FOOD BLENDING CASE STUDIES

FOOD BLENDING WHITE PAPERS & ARTICLES

  • Contamination Control In Food Processing Equipment

    An inability to prevent contamination occurring, no matter how severe or minor the case is deemed to be, can result in manufacturers failing to pass inspections and can undermine public confidence in their brands. This article highlights issues processors experience in preventing contamination and how engineering for contamination control in food processing equipment can be a solution.

  • Best Practices For Conducting Virtual FAT’s In Food Manufacturing

    When the COVID-19 pandemic hit, it became critical that manufacturing plants remain open and operating to provide essential items such as food, beverage, sanitation supplies and more to consumers. New practices were put into place to ensure the safety of all and maintain efficient, effective operations. A critical aspect of keeping up with consumer demand has been the testing and acceptance of new equipment. With consumer packaged goods (CPG) companies reluctant to bring suppliers into their facilities and service technicians limited in their ability to travel due to COVID-19 protocol, the industry has had to get creative to complete the process.

  • 10 Things You Should Know When Considering A Tumble Blender

    Whether you're considering a tumble blender for your process or shopping for a suitable piece of blending equipment, here are 10 things you should think about before the making final decision.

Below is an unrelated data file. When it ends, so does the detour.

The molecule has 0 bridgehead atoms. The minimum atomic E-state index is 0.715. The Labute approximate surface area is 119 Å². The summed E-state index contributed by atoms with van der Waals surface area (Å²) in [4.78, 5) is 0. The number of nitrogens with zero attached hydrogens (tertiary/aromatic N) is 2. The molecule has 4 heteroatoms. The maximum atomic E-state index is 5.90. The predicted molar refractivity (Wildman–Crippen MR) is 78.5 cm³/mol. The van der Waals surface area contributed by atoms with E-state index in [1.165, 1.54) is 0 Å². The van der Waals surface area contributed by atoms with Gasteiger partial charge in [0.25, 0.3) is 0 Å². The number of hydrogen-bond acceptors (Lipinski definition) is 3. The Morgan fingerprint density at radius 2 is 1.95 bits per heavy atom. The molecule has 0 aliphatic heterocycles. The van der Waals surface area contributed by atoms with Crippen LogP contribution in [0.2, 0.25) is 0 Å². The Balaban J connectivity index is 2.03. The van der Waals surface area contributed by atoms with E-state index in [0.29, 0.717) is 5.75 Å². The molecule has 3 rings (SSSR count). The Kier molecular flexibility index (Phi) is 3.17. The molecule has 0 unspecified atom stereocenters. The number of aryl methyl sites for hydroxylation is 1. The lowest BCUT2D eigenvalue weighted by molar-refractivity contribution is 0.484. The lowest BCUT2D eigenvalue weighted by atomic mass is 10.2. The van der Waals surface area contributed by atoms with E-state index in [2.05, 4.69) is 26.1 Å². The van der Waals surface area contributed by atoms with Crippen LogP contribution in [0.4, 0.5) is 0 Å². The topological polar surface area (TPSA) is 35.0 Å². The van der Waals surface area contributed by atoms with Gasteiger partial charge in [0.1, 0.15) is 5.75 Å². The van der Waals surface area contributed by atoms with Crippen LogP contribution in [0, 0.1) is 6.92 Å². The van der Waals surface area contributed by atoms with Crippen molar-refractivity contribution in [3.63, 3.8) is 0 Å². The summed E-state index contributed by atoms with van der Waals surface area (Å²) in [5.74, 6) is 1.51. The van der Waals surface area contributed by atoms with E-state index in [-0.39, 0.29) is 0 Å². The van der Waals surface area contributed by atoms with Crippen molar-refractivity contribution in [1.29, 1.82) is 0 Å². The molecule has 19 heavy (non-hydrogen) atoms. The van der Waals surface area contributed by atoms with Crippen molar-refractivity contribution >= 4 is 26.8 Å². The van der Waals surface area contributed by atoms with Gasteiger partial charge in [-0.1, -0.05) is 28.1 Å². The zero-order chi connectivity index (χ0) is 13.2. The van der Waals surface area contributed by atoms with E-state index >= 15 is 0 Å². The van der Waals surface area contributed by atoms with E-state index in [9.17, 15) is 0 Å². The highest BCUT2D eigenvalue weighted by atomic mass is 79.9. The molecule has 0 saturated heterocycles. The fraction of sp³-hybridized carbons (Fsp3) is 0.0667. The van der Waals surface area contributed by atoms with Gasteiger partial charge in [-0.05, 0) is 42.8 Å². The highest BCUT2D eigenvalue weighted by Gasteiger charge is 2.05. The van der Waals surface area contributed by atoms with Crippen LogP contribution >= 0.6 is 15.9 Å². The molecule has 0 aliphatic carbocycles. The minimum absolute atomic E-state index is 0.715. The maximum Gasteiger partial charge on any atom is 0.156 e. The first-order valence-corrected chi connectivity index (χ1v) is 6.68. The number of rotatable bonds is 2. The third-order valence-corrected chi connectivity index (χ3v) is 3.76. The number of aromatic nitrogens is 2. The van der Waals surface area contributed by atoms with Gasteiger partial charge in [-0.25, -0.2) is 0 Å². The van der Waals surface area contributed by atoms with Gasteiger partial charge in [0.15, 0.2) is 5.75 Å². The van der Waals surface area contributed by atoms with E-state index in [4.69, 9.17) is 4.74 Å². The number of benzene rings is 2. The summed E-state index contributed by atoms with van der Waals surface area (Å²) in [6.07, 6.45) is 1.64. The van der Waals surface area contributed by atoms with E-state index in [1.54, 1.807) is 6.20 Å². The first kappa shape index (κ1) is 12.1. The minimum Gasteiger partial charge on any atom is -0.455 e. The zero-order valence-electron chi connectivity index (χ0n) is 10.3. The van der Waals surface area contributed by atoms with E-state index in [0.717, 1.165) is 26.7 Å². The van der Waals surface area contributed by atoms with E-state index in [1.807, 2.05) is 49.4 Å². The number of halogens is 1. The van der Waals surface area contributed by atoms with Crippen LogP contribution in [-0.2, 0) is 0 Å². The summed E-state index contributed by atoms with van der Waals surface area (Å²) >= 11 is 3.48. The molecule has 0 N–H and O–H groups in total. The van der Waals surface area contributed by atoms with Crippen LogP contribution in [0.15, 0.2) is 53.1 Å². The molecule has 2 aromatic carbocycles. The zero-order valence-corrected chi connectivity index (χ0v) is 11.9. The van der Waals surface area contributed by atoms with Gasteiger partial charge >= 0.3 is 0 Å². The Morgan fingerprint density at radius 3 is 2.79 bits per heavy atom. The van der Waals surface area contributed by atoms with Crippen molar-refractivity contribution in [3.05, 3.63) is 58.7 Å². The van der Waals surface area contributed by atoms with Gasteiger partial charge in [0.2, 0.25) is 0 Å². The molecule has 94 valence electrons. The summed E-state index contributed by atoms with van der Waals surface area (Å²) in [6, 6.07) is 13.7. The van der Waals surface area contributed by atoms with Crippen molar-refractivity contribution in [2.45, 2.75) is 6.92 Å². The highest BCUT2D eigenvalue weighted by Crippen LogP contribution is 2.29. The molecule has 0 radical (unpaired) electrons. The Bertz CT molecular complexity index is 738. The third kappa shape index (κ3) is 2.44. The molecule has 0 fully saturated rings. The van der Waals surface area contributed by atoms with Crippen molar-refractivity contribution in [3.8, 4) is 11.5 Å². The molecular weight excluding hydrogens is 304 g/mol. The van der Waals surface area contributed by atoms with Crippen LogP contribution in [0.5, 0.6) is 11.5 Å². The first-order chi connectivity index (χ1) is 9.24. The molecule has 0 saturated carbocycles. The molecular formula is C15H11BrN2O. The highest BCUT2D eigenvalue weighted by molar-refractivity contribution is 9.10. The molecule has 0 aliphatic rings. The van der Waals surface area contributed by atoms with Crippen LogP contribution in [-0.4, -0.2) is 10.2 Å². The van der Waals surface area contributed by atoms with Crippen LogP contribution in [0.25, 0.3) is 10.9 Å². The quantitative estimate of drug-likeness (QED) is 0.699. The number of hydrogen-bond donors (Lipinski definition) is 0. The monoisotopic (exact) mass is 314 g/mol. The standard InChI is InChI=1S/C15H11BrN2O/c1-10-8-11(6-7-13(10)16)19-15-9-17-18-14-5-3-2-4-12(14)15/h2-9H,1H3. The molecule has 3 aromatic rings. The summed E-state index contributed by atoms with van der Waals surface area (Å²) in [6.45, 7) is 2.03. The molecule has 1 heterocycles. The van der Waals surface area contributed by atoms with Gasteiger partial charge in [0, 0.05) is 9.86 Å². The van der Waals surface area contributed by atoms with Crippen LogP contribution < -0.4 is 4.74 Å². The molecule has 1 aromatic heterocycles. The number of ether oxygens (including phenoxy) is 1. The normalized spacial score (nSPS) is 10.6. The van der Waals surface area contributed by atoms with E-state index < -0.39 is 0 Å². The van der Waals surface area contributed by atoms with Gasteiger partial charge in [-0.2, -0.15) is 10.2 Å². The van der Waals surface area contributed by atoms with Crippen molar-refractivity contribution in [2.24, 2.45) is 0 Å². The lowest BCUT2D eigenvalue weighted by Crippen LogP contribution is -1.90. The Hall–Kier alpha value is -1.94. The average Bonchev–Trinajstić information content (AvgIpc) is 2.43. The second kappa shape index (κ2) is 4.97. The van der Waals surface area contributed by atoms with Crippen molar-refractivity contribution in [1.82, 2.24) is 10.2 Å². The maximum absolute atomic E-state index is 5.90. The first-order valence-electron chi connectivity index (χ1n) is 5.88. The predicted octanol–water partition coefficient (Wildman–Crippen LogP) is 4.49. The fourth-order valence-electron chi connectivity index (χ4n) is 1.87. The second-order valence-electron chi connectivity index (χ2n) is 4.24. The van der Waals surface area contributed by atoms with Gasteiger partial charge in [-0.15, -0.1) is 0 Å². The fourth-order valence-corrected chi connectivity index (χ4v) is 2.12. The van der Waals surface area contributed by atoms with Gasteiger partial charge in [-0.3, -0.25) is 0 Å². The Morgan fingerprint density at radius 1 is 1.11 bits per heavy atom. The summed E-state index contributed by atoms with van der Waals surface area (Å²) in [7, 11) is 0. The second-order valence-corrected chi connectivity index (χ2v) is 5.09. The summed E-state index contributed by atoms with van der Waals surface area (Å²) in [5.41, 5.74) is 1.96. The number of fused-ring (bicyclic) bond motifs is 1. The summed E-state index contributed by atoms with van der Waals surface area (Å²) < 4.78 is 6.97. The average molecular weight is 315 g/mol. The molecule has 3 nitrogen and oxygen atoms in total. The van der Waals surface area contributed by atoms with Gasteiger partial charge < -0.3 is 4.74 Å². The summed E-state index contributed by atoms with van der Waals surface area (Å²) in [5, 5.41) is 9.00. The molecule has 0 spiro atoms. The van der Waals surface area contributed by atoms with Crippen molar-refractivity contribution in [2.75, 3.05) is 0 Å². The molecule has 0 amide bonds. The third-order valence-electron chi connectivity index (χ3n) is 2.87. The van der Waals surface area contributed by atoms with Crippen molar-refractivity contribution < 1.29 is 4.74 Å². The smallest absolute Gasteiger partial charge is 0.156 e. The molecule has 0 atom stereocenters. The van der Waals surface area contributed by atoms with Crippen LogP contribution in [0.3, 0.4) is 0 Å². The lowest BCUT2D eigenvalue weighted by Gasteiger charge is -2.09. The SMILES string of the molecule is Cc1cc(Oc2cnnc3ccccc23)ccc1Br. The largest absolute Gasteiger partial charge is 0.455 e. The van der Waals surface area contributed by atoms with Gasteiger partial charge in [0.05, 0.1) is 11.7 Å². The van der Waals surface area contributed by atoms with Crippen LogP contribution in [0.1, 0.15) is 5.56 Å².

• 5 Steps To Increase Energy-Efficient Mixing

    Mixer testing simulation trials are needed to confirm the suitability of a specific mixing strategy. This white paper explores five ways to increase energy efficiency in new and existing mixing processes.

  • Solutions To Batch Mixing Issues

    Mixing processes vary from one application to another and there are no fix-all solutions.This white paper presents some strategies for improving commonly encountered batch mixing problems.

  • Efficiencies In Powder Dispersion For Manufacturers

    Uniformly dispersing powders into a liquid batch in a practical amount of time is a common problem for F&B manufacturers. This white paper explores five tips for dispersing powders more efficiently.

FOOD BLENDING PRODUCTS

The introduction of powders into a fluid process is one of the most challenging mixing duties you will come across. Incorporating powders directly into a liquid stream, can speed up your process, improve your product quality, while at the same time improve operator safety.

The latest development in high shear lab mixing – the new Silverson L5M-A – is ideal for all laboratory work, research and development, QA analysis and small scale production in all industries.

Silverson Mixer Homogenizers are fast and efficient and are capable of producing a fine droplet or particle size, typically in the range of 2 – 5 microns. This degree of homogenization is suitable for the vast majority of products, such as sauces and flavor emulsions, creams and lotions.

The new line of Model 42C Cylindrical Ribbon Blenders are designed to mix dry powders, wet granulations, and paste-like materials with densities up to 100 lb/cubic foot. Available in many sizes from 1/2 to 1,000 cubic feet working capacity, Cylindrical Ribbon Blenders can be built for atmospheric, full vacuum, or internal pressure operation. A full range of standard, heavy-duty, and sanitary models are offered.